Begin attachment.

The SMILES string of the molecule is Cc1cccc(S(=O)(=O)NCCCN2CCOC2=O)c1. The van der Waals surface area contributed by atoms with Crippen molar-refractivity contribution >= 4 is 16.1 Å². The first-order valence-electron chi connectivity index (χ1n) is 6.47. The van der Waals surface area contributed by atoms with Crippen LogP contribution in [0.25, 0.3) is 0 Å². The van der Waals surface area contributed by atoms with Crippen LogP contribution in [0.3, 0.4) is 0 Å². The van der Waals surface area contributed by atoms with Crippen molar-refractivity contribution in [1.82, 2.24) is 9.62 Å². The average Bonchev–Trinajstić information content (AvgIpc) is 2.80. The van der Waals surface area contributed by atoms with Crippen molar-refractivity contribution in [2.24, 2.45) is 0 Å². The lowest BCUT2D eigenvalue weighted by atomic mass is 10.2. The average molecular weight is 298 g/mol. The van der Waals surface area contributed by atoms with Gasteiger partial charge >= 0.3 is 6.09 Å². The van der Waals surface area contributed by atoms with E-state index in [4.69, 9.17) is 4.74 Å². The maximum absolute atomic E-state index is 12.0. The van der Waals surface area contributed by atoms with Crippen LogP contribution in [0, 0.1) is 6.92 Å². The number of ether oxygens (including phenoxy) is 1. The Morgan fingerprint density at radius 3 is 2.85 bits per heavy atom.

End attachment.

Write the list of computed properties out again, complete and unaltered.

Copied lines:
The SMILES string of the molecule is Cc1cccc(S(=O)(=O)NCCCN2CCOC2=O)c1. The van der Waals surface area contributed by atoms with Crippen molar-refractivity contribution >= 4 is 16.1 Å². The first-order valence-electron chi connectivity index (χ1n) is 6.47. The van der Waals surface area contributed by atoms with Crippen LogP contribution in [0.25, 0.3) is 0 Å². The van der Waals surface area contributed by atoms with Crippen LogP contribution in [0.3, 0.4) is 0 Å². The van der Waals surface area contributed by atoms with Crippen molar-refractivity contribution in [1.82, 2.24) is 9.62 Å². The average Bonchev–Trinajstić information content (AvgIpc) is 2.80. The van der Waals surface area contributed by atoms with Crippen molar-refractivity contribution in [2.24, 2.45) is 0 Å². The lowest BCUT2D eigenvalue weighted by atomic mass is 10.2. The average molecular weight is 298 g/mol. The van der Waals surface area contributed by atoms with Gasteiger partial charge >= 0.3 is 6.09 Å². The van der Waals surface area contributed by atoms with E-state index in [4.69, 9.17) is 4.74 Å². The maximum absolute atomic E-state index is 12.0. The van der Waals surface area contributed by atoms with Crippen LogP contribution in [0, 0.1) is 6.92 Å². The number of ether oxygens (including phenoxy) is 1. The Morgan fingerprint density at radius 3 is 2.85 bits per heavy atom.